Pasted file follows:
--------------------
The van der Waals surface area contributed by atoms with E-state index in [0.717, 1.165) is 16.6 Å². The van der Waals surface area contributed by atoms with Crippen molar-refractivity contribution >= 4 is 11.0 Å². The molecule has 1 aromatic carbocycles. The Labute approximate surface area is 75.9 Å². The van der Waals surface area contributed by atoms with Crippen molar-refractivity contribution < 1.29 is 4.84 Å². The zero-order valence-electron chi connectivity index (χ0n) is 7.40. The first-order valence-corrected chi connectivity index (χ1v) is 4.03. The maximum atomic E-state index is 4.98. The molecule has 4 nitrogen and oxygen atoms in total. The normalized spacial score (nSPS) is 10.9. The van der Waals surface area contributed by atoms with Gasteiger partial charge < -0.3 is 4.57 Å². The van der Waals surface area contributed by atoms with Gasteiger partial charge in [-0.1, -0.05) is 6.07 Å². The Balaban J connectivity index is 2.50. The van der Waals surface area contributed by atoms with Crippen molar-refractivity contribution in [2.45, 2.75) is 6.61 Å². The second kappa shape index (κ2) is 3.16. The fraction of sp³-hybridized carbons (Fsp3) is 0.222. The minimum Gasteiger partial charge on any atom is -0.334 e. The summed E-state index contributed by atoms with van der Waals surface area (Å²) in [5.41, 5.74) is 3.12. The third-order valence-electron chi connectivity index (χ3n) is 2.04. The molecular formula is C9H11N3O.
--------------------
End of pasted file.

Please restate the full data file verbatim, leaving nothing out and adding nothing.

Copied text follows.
The van der Waals surface area contributed by atoms with E-state index in [0.717, 1.165) is 16.6 Å². The van der Waals surface area contributed by atoms with Crippen molar-refractivity contribution >= 4 is 11.0 Å². The molecule has 1 aromatic carbocycles. The Labute approximate surface area is 75.9 Å². The van der Waals surface area contributed by atoms with Crippen molar-refractivity contribution < 1.29 is 4.84 Å². The zero-order valence-electron chi connectivity index (χ0n) is 7.40. The first-order valence-corrected chi connectivity index (χ1v) is 4.03. The maximum atomic E-state index is 4.98. The molecule has 4 nitrogen and oxygen atoms in total. The normalized spacial score (nSPS) is 10.9. The van der Waals surface area contributed by atoms with Gasteiger partial charge < -0.3 is 4.57 Å². The van der Waals surface area contributed by atoms with Gasteiger partial charge in [-0.1, -0.05) is 6.07 Å². The Balaban J connectivity index is 2.50. The van der Waals surface area contributed by atoms with Crippen molar-refractivity contribution in [2.45, 2.75) is 6.61 Å². The second kappa shape index (κ2) is 3.16. The fraction of sp³-hybridized carbons (Fsp3) is 0.222. The minimum Gasteiger partial charge on any atom is -0.334 e. The summed E-state index contributed by atoms with van der Waals surface area (Å²) in [5.41, 5.74) is 3.12. The third-order valence-electron chi connectivity index (χ3n) is 2.04. The molecular formula is C9H11N3O.